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Proposal aims to have folk singing listed as intangible heritage

Update: March, 26/2013 - 08:34
Performers during a vi giam folk singing show. A dossier on the genre has been prepared to nominate it for UNESCO Intangible Cultural Heritage listing. — VNA/VNS Photo Nguyen Thuy

HA NOI (VNS)— A dossier on folk singing in the central provinces of Nghe An and Ha Tinh has been prepared as part of a nomination for UNESCO Intangible Cultural Heritage in 2014.

A dossier on the singing, called vi giam, will be submitted to UNESCO by Sunday, according to the Ministry of Culture, Sports and Tourism.

The singing, vi giam, derived from spoken repartee while working, plays an important role in the cultural life of the people in the two provinces where many active vi giam singing clubs and professional singers train and perform, the ministry said.

Musician Nguyen Trong Tao said vi giam singing reflected the work, cultural lives and feelings of residents, expressing hard work on inhospitable land, optimism and encouragement for each other, and confidence between men and women.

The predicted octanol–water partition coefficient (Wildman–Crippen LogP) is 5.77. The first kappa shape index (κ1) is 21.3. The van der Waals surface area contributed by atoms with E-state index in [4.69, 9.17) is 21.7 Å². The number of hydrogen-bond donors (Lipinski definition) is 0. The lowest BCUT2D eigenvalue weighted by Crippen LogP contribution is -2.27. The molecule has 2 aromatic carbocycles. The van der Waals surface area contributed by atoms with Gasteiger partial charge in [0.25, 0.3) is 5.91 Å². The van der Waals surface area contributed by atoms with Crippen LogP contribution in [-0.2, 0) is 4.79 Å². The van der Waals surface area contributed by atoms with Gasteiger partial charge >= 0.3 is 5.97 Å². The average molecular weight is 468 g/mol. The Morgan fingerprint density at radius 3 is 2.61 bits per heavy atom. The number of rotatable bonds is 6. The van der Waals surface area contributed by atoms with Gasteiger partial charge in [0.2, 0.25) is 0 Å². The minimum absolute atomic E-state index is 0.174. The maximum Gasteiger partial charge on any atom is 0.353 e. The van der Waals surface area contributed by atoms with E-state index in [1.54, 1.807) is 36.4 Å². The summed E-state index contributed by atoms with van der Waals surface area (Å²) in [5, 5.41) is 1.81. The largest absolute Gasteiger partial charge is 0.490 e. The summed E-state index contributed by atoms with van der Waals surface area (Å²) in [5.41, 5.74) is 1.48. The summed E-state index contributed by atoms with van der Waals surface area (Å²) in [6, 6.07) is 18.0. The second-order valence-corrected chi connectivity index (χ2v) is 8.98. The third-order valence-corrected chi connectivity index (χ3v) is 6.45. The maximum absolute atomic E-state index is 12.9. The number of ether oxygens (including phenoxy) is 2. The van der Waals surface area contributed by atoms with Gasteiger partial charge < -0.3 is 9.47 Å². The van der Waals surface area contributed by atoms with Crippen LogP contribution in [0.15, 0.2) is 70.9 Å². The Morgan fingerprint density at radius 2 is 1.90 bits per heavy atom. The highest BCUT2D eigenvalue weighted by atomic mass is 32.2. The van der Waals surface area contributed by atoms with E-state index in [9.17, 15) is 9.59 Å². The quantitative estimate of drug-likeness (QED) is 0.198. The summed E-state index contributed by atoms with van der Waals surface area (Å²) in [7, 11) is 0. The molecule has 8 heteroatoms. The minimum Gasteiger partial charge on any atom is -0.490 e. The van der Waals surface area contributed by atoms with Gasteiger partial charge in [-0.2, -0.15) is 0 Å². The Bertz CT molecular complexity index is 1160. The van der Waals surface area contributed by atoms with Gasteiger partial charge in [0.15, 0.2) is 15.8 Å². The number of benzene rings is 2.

The singing had simple lyrics, like poems, that were easy to remember and sing, anytime, anywhere people work: in fields or forest or on boats, Tao said.

Vi giam singing was adaptable. Its melodies were sung on stages, at art festivals and in schools and offices. Many musicians used tunes in their works, and performed them on stage.

Tao said what made vi giam singing a strong candidate for World Intangible Heritage was its age-old origin, its adaptation to modern times and its importance in people's lives.

Artist Hong Luu, deputy director of the Nghe An Folk Singing Preservation and Development Centre, said each folk song was imbued with the character of some region in the Nghe An-Ha Tinh area.

In fact, it was the soul and the personality of the people, An said.

"Vi giam songs are restricted in terms of music, but their lyrics are diverse and profound."

Viet Nam now has seven examples recognised by UNESCO as world intangible heritage, namely Hue's royal court music, gong space culture in Tay Nguyen (Central Highlands), quan ho (the northern province of Bac Ninh's love duet singing), the Saint Giong festival, ca tru (ceremonial singing), xoan (spring) singing, and Hung Kings' worship. — VNS

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